March 2017—Olga Chichina, a young member of the Kharkiv City Council, was looking for ways to do more to fix problems in her community in Ukraine.
When she heard about USAID’s Political Leadership Academy, organized by the International Republican Institute, she applied and was accepted to join a six-day session in 2016. Soon after, she used her academy experience to develop a lobbying campaign to cultivate “out-of-school” educational opportunities for students in her city.
“As a result of my participation in the Political Leadership Academy, I was inspired to reform the out-of-school education system, though I had never worked on this issue before,” says Chichina. “At the Political Leadership Academy workshops, I obtained important tools for implementing my project. I better understood how to make my work as a council member more effective.”
As head of the Kharkiv City Council Commission on Humanitarian Issues, Chichina was familiar with the technical resources available for out-of-school education, including both curricular and extracurricular learning programs held outside the regular daily school environment. But she knew that these tools were extremely outdated.
“When I began to implement my idea, I faced challenges because my colleagues did not understand why I was addressing the issue of out-of-school education. No one had worked on this issue previously or developed ideas for solving it,” says Chichina.
Using her USAID training, Chichina and the Kharkiv City Department of Education analyzed all 94 out-of-school educational institutions and confirmed they were technically obsolete. Chichina then set out to upgrade and reform the system by using one communal enterprise, School of Young Technicians #4, as a pilot project. She began by changing both the name of the institution and its classification.
On July 6, 2016, the Kharkiv City Council agreed to reclassify School of Young Technicians #4 from a communal enterprise to an out-of-school education center, and renamed it “Start.” These changes allowed the institution to provide various out-of-school educational programs in addition to technical education. In addition, funds from the Kharkiv city budget were allocated to upgrade and modernize the school.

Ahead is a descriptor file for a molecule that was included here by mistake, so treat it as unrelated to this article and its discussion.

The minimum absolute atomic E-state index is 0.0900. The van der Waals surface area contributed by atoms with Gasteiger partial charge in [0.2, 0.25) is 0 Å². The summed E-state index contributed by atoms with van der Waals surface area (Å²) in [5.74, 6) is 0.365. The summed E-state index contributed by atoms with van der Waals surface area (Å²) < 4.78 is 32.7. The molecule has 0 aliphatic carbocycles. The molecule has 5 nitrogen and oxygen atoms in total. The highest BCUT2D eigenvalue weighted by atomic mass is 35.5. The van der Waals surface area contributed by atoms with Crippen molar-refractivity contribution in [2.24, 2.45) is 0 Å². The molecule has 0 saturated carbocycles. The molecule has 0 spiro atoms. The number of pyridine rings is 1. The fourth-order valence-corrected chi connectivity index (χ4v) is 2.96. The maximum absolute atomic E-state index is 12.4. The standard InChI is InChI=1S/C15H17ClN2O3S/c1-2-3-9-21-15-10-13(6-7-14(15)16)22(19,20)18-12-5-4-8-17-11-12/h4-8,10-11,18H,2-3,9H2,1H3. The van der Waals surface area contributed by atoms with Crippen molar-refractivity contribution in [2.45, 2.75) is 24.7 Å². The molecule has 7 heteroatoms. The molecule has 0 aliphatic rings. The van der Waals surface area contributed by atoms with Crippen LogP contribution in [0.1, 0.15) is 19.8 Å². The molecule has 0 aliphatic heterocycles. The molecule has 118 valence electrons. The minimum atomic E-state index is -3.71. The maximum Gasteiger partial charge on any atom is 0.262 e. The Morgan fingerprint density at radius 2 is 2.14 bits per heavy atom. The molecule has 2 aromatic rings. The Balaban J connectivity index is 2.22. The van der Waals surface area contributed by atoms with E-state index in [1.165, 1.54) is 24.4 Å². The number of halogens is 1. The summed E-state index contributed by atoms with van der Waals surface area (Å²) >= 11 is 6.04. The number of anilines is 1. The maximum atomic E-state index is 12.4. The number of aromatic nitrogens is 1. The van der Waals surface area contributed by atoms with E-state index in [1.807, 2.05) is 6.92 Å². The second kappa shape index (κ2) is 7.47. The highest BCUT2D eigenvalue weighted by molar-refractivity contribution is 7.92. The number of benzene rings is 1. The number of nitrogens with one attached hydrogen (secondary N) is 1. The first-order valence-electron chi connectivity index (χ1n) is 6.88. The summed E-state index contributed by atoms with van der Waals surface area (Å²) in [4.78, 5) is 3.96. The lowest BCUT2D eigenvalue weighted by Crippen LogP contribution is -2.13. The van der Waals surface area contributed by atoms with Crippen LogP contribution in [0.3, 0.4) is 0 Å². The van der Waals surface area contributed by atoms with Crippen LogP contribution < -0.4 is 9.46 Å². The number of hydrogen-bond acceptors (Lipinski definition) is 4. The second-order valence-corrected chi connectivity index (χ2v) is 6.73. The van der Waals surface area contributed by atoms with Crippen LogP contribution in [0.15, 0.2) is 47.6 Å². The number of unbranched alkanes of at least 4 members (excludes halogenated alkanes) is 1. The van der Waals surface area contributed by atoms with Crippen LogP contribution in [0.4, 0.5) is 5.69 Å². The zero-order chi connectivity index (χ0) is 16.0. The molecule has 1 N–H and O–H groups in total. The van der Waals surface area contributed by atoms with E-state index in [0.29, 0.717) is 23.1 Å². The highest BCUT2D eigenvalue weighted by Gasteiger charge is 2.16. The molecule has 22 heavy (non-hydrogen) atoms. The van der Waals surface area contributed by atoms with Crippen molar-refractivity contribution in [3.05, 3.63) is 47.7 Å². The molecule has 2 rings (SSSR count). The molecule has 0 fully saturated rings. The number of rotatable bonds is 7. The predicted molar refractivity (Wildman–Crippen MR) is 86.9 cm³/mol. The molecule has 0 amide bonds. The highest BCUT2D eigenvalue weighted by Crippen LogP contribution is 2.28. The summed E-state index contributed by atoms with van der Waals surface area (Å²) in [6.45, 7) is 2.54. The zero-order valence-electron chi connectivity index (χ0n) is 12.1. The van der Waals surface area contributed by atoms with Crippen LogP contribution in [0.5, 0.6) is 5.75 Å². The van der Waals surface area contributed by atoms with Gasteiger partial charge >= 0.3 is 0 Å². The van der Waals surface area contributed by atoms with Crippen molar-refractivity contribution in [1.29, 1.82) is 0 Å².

Today, teachers from three schools located in the same district have access to the space for conducting extracurricular lessons and activities, which formal school programs previously did not cover. In turn, parents no longer need to pay for additional courses for their children, including courses and workshops on human rights, financial education, and ethics. While the center plans to work with children from all grades, educational programs currently exist for two groups—grades 2 to 4 and grades 5 to 7.
One participating school plans to fund the purchase of technical equipment, such as projectors and screens, for the center. Another school, in cooperation with the local civil society organization, Educamp, won a grant from the British Council to organize additional English lessons for schoolchildren at the Start education center.
“Today, all members of the Kharkiv City Council Commission on Humanitarian Issues are involved in reforming the out-of-school education system, and we are now going to work on this issue in a much more systematic way,” says Chichina.
USAID’s Ukraine Responsive and Accountable Politics Program, which runs from April 2016 through March 2020, promotes political processes that lead to more representative, transparent and accountable governance. The program emphasizes three main areas: promoting political party accountability and inclusivity at the national level, enhancing party and government officials’ representation of citizens’ interests at the local level, and improving the environment for political competition. The program assists a broad spectrum of democratic parties in Ukraine and maintains a geographical balance nationwide. In select regions, the program is designed to help locally elected officials to be responsive to citizens’ interests, and to improve political and leadership skills among youth.
Last updated: March 10, 2017